The Sunset Over Key West

February 15, 2012 § Leave a comment

At the very tip of Key West, Florida there’s a monument proclaiming the “Southernmost point,” in the continental United States. That spot is approximately 90 miles from Cuba, and if you squint, it almost feels like you can see the geographically close, but ideologically remote island.

Everybody from Chinese tourists to Hell’s Angels wait in line to get a photo next to the “Southernmost” monument with the horizon and ocean blending together into one seamless blue landscape. What’s often missed is a smaller plaque nearby, commemorating all of the Cubans who have made the trip to Florida, by boat, raft, and anything else that can float, since Fidel Castro took control of the island in the 50s.

There’s no similar plaque on the Cuban side of the sunset, of Americans who headed south 90 miles looking for something a little different. And while I’m not suggesting the economic downturn in the US will prompt laid off factory workers to brave shark-infested waters. I do think it’s time to study our Cuban neighbors and learn something.

A few weeks ago a group of 26 people arrived in the Florida Keys via boat. A fairly unremarkable sight considering more than a million people, many of them arriving via cruise ships, disembark in the Keys every year. But in this case the mode of transportation was a speedboat, and the human cargo, trafficked Cuban refugees.

According to Coast Guard statistics, the number of Cubans setting sail for Florida is up from past years. In the past four months 316 Cubans have been intercepted in the Florida Straits, and returned home. The US Government’s policy known as “wet foot-dry foot,” simplifies things to, if you make it to dry land, you are fast tracked to stay, and if your feet are still wet at sea when you are discovered, you go back to Cuba.

Growing economic uncertainty, and the continued strain of lifetimes spent under a communist regime certainly get at the root of the continued Cuban exodus. An additional 5,000 Cubans are said to have crossed into the US via the Mexican border last year.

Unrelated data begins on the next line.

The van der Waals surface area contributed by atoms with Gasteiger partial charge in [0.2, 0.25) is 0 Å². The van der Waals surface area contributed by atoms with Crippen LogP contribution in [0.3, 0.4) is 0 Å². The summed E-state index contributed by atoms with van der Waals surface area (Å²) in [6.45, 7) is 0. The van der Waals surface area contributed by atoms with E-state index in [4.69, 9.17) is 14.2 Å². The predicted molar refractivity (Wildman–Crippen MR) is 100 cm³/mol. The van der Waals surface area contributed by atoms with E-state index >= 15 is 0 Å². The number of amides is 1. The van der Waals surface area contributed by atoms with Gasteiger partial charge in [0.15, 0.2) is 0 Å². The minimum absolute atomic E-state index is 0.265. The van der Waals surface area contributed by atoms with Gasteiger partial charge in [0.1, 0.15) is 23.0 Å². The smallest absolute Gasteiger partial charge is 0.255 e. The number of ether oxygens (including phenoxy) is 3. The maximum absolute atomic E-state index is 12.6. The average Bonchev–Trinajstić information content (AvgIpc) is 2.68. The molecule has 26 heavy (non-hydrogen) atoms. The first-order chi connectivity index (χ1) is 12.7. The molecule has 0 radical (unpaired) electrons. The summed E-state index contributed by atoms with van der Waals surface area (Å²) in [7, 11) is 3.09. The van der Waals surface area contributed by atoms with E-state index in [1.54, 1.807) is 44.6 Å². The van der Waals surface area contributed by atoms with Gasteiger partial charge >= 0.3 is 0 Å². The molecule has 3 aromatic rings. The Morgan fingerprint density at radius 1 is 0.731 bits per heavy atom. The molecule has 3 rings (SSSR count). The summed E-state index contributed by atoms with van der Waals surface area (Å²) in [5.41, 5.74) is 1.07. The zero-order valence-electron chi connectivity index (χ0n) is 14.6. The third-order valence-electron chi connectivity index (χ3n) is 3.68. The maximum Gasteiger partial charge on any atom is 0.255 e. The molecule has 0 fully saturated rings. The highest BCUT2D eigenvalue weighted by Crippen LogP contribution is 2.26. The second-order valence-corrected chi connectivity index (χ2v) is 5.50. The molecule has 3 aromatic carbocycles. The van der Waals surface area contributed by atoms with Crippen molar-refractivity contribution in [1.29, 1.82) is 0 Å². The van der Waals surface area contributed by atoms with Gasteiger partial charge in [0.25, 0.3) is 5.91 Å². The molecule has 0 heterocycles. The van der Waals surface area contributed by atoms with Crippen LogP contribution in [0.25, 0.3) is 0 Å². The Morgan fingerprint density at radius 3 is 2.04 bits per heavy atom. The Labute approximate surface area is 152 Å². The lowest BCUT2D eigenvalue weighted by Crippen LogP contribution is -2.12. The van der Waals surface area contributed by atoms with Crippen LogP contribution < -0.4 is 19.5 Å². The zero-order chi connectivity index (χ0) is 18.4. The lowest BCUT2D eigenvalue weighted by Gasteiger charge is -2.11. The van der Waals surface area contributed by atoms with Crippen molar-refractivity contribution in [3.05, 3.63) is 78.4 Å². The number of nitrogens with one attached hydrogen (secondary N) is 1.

But looking out towards Cuba from Key West, it’s a bit of a wonder what Cubans must think before they set out for this life changing adventure, and their reaction when they arrive dry footed at their desired destination.

I’ve been on both sides of that view in the past year. First in Cuba, looking back from Havana’s historic and majestic sea wall, north towards Florida. I remember sunsets off of the Vedado neighborhood. A few families gathering to listen to some local musicians play a song and maybe even dance a little. Mist from the aquamarine sea spraying up and cooling everyone just a little as they sip beers. I feel a sense of calm just thinking about a long Havana stroll.

A few weeks ago I landed on the other end of the telescope, looking back at Havana from the colorful, crowded tip of the Keys. The serenity I felt a year ago was obliterated by a complicated mix of tanned pleasure seekers riding around in ramped up golf carts looking to consume “southernmost” tattoos, beers, and offensive t-shirts. For somebody coming from a country void of capitalistic beacons like McDonald’s golden arches, the Florida Keys must stir some new emotions. Kind of like trading your sip of rum at the unadorned corner stand in Havana for a world that looks like it was organized and decorated by Hooters.

These recently arrived 26 Cuban migrants are very different than the original dry footers, who were fresh from watching their businesses and haciendas expropriated by Fidel Castro. The newer migrant crowd has largely not known wealth, only socialism. But they are aware of the world outside, from a mixture of relatives who escaped and from pirated National Geographic channel DVDs. And they aren’t so sure about Florida, even though 60 % of the Cubans in the US live there.

One rental car employee, who noticed my Cuban baseball hat (purchased at a game in Havana last year), was overjoyed to talk about his home country. He misses it he says, especially the camaraderie and sense of community. He told me he’s dying to get out of the US and head to Spain. “I’ve lived here in Miami for a few years and I’ve never met my next door neighbor.”

I guess, having had the view from both sides of the Florida Straights, I’m left wondering, what if 26 US citizens washed up on the shore of Havana, and were absorbed into Cuban society. What would they feel like in a world void of fast food chains and box stores? Would they stay? Would they choose the unobstructed, low-key view of the sunset from the Havana malecón? Or would they miss the light beer sponsored sunset circus on the Key West pier. I know it’s not that simple, and like many Westerners, it’s easy for me to idealize a very complicated island after a visit.

But while talk in the US continues to revolve around economic downturns, and struggling American families, it might help to look south 90 miles to put things in perspective. Maybe it’s not a bad thing to consume a little less, and have a little less money to focus on. While Cubans continue to suffer greatly in many ways under a dictatorial government, they also have learned a few things that we might embrace. Like knowing and relying on your neighbor, and enjoying the unencumbered version of the sunset, the one where that last brilliant light of day isn’t overshadowed by a billboard.

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